Update: 12/5/2007:
The Washington Post, today, ran a story describing the new designs. Apparently Metro is still just in the experimental phase. I'm still holding out hope that they will decide on one and make it spread throughout the fleet. We need the space badly.
Link to a 360 degree view on the Washington Post's website: Here.

Monday, December 3, 2007

Introducing Washington: Rock Creek Park

Rock Creek Park is a large natural area which serves as a beautiful backyard for Washington. The park starts along the Potomac near the Lincoln Memorial and runs up the Rock Creek Valley to the District Line. There it continues north along Rock Creek far into Montgomery County, Maryland. It is host to a limited access parkway which funnels motorists through DC's natural beauty. Especially scenic is the stretch of Beach Drive and the Rock Creek Parkway south of Calvert Street. This section of the park is accented by the large arching bridges and the steep valley walls.

The park in Georgetown

The park inside the District, along with the Parkway, is owned and maintained by the National Park Service. It was created the same year as Yosemite National Park, 1890. The park proper is 1,754 acres--more than twice the size of Central Park in New York. Another 1,800 acres is included in the Rock Creek Regional Park, maintained by the Maryland-National Capital Park and Planning Commission.

Townhouses along the park in Georgetown

The park is particularly popular amongst bicyclists, rollerbladers, and joggers. A multi-use bike/ped path extends from Lake Needwood in Rockville to the District Line. Within the district, bicyclists can use Beach Drive (closed to auto traffic on weekends) between the Maryland Line and Broad Branch Road. The pathway resumes south of Broad Branch. A trip by bicycle along the pathway from Rockville to Georgetown, which I have done, is about 20 miles.

A church steeple from under
P Street, near Dupont Circle

Rock Creek Parkway and Beach Drive form the main roadway network within the park. Beach Drive is a two-lane (one in each direction) parkway without interchanges. It makes a scenic journey from Bethesda to the spectacular Connecticut Avenue Bridge. There, it has a surface intersection with Cathedral Avenue and the northern end of the Rock Creek Parkway. Officially, the Rock Creek and Potomac Parkway, it was the creation of this road which extended the park south to Georgetown. The parkway itself is four lanes total, and is reversed during peak travel times. All four lanes of the parkway are southbound in the morning and northbound in the afternoon.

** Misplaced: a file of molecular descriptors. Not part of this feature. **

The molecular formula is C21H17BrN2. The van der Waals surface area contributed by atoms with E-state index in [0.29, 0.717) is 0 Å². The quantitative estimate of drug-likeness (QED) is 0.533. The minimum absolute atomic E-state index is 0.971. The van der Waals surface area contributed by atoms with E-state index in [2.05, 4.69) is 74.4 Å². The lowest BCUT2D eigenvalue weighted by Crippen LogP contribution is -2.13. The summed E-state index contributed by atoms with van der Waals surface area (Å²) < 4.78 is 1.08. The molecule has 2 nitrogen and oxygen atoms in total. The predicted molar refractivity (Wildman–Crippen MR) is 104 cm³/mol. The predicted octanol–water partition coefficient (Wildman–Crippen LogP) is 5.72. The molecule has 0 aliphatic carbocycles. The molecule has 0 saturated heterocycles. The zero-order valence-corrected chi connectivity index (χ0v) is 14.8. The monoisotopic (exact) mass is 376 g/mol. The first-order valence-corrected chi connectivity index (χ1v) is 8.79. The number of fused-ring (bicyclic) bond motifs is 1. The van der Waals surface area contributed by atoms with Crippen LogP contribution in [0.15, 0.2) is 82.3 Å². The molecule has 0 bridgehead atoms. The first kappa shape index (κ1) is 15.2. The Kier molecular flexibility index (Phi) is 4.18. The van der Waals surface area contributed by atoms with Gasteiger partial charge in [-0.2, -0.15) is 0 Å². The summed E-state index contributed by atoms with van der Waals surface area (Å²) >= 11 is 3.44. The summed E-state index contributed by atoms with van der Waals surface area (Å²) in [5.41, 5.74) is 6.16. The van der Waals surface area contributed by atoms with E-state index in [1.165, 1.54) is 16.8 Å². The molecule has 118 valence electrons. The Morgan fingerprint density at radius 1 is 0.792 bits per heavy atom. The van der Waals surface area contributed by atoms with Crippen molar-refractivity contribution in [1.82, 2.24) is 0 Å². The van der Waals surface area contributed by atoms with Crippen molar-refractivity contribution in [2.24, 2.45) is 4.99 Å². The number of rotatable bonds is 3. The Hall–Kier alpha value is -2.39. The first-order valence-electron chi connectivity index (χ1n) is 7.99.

The bike/ped path goes under Q Street

A note about parkways: As an urban planning student who is much in favor of park corridors like Rock Creek's, I did not like the idea of a roadway within a park until I encountered Rock Creek Park. While the park's roadways could use some improvement, like better lighting and improved bike/ped crossings, the idea of a multi-modal corridor traveling through a park is an excellent investment. The parkway is a parkway in the original sense of the name. No businesses or residences front along the roadway, which is completely surrounded by parkland. It is also a low-profile roadway, with low speeds and un-ostentatious signage.

The graceful arch of Mass. Ave
over the parkway and Rock Creek

Rock Creek Park is definitely a must-see for visitors and locals alike. It provides needed greenspace in Washington, and helps to link neighborhoods and other parks in a unique manner. While the park was not part of L'Enfant's plan, it is definitely a great asset for this great city.

The path heads toward the Conn. Ave Bridge

Trees surround Beach Drive as it approaches
Conn. Ave, picture from Calvert Road Bridge